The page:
Shinjuku Ramen House
July 16, 2010
It was the day when Typhoon Basyang striked Metro Manila. Most of us didn’t have electricity & much worse, some of us didn’t have water & phones as well. At dinner time, we decided to dine out at Shinjuku Ramen House. Since it was rainy, ramen was the best food item to eat.
There were lots of customers that day but most are foreigners (Japanese to be specific). Since Shinjuku is a Japanese restaurant, this isn’t something to be surprised about. Although I find the restaurant’s prices to be expensive, I must admit the food does taste good.
Service is also not something I’m impressed with. When I asked for the soup that comes w/ my order of fried rice, I had to follow up 3 times from different servers before it could be served to me.
Here is what we ordered:
- Gyoza (Php 250)
Probably one of the best gyoza I have eaten so far. It was made perfectly, I wish I knew how they did it so I can try it at home I think if you want to make a great gyoza like this, you really have to make sure that when you pan sear the pan definitely has to be super hot! Thus, you get this wonderful crisp outer covering. And the taste is just mouth watering. The difference in textures really give this dish that extra level of detail. You have 2 choices, either order the 4 pieces gyoza (Php 165) or the 6 pieces one (Php 250). Dip it with Shinjuku’s special sauce & you got one of the yummiest gyoza.
- Gekikara (Php 280)
If you love spicy food (like really spicy) then this ramen is for you.
- Chashu Men (Php 280)
We can probably describe this dish best as the basic Japanese ramen. The great thing about restaurants that are authentic Japanese restaurants is that you get soup just like this. The basic ramen, but with attention to detail. I’m pretty sure that their broth has most probably been slow cooked and simmered for hours, which makes these soups just a bit above par from the normal run of the mill broths. With great fresh ingredients, definitely worth ordering.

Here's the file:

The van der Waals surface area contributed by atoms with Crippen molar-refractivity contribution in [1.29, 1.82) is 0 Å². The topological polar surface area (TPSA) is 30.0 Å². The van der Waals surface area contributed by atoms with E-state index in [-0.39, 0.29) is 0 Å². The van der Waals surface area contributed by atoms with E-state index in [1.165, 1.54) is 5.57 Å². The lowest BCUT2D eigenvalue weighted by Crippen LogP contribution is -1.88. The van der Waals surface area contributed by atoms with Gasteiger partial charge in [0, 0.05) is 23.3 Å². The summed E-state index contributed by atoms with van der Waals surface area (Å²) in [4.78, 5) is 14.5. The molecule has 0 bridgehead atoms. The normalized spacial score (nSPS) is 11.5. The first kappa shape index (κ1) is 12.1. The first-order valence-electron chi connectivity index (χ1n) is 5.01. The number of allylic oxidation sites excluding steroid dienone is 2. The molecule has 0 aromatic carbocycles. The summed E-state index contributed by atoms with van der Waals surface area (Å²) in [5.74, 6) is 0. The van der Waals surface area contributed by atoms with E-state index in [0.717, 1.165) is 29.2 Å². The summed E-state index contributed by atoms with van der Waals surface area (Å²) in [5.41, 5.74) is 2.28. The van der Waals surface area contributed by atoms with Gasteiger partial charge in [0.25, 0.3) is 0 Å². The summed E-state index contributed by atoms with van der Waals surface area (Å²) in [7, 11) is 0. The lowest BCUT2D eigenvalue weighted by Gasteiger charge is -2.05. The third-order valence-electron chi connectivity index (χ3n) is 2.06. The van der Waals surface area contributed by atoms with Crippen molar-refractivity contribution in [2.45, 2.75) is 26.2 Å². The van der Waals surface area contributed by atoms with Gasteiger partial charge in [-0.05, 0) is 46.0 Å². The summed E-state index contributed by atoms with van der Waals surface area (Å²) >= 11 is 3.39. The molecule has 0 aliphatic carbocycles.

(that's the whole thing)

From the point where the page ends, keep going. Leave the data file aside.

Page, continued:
- Shoyu Ramen (Php 230)
I have no idea regarding the difference of this dish with Chashu Men coz both definitely looked the same to me. Must be the broth I guess? Well, on second thought it definitely is the broth since this broth was a bit lighter. I just wished I asked the difference in the taste.
- Ebi Chahan (Php 240)
I know Shinjuku’s fried rice is overpriced. With just one cup of fried rice, it will cost us Php240. It was yummy and I can’t help but order that day. Every bit of rice was tasty, I guess the only premium ingredient in that dish is the shrimp (Ebi in Japanese). Nevertheless, I enjoyed it. The soup is a great complement to the fried rice too. But it is definitely a gourmet type of fried rice since it’s really filled with ingredients too, so in that case, it’s a bit above and beyond the normal fried rice.
- Yakisoba (Php 240)
The restaurant’s version of yakisoba. It has a lots of ingredients, a full-blown menu item, very rich with taste & flavor. It includes squid, shrimps, meat, vegetables, wow, too many in 1 simple dish good for one. If you’re a seafood fan, then this may be something you want to try out. A sort of mini seafood platter combined with noodles. It definitely could be refined in its presentation, but other than that, definitely a very interesting dish.
Shinjuku is located at Makati Avenue. It has lots of parking spaces so you don’t have to worry about that. I can see myself eating there often for the next days to come as rainy season is here. I just have to be careful as the prices are steep, might hurt my budget hehehe
Shinjuku Ramen House
7853 Makati Ave. cor. Hercules St., Makati City, Metro Manila, Philippines